How to set up a mirrored volume for file redundancy on Windows 10

It's not a matter of "if," it's a matter of "when." Sooner or later the hard drive on your computer will die, and the odds are that you will lose all your files stored on that drive.

Of course, there is a number of ways to prevent data loss. You can, for example, keep a current backup of your computer, you can make copies of your files to an external drive, or you can store your data in the cloud. However, similar to previous versions, Windows 10 includes a feature that let you mirror the data on one drive into another to offer data protection from a drive failure.

In Windows, we call the feature "mirror," but the concept actually comes from the standard RAID levels, which define a number of techniques to combine multiple hard drives to offer speed, redundancy, or performance.

On the standard RAID levels, "mirror" is defined as RAID 1, and it consists of having an exact bit-to-bit replica of the data in another hard drive. Usually, a mirror setup contains two hard drives, but you can always add more, as long you add them in pairs.

In this Windows 10 guide, we'll walk you through the steps to create a mirrored volume on your computer to protect your data from drive failure.

Details before beginning

Before we dive in this guide, it's important to note that to create a mirrored volume on Windows 10, or with any operating system, you'll need at least two physical hard drives. Your second drive should be at least the same size as the original (a larger second drive is okay).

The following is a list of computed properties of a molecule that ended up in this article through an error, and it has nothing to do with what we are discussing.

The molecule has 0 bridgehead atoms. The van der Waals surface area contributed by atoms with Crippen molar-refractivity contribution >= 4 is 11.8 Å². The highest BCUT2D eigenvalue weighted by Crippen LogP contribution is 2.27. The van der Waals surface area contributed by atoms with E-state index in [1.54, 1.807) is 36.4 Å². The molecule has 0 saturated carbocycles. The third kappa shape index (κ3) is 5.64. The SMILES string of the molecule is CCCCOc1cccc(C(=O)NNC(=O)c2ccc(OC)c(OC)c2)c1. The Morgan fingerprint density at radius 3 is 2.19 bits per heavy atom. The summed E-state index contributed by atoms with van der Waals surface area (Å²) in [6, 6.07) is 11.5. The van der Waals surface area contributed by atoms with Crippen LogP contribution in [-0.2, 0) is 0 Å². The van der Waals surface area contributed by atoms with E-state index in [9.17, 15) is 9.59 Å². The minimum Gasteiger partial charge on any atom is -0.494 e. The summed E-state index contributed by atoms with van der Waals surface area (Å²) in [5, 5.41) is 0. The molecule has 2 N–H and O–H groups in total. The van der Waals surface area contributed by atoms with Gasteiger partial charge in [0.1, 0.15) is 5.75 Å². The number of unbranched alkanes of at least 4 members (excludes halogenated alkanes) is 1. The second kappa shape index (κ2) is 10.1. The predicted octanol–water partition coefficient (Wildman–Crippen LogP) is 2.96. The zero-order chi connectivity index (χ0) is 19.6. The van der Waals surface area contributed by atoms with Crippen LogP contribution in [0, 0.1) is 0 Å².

How to create a new mirrored volume

The instructions described below are to create a brand new mirrored volume where neither hard drive have any data.

To create a mirrored volume, do the following:

  1. Use the Windows key + X keyboard shortcut to open the Power User menu and select Disk Management.
  2. Right-click one of the empty drives, and select New Mirrored Volume.

  1. Click Next.
  2. Select the available drive from the left.
  3. Click Add.
  4. Specify the amount of space for the mirrored volume.Important: The volume cannot be larger than the amount of the available space in the smaller hard drive, as you can't mirror data to space you don't have.
  5. Click Next.

  1. Assign a drive letter or leave the default settings and click Next.
  2. Select Format this volume with the following settings option making sure file system is set to NTFS, allocation unit size is set to default, and you enter a name for the volume.
  3. Check the Perform a quick format option.
  4. Click Next.

  1. Click Finish.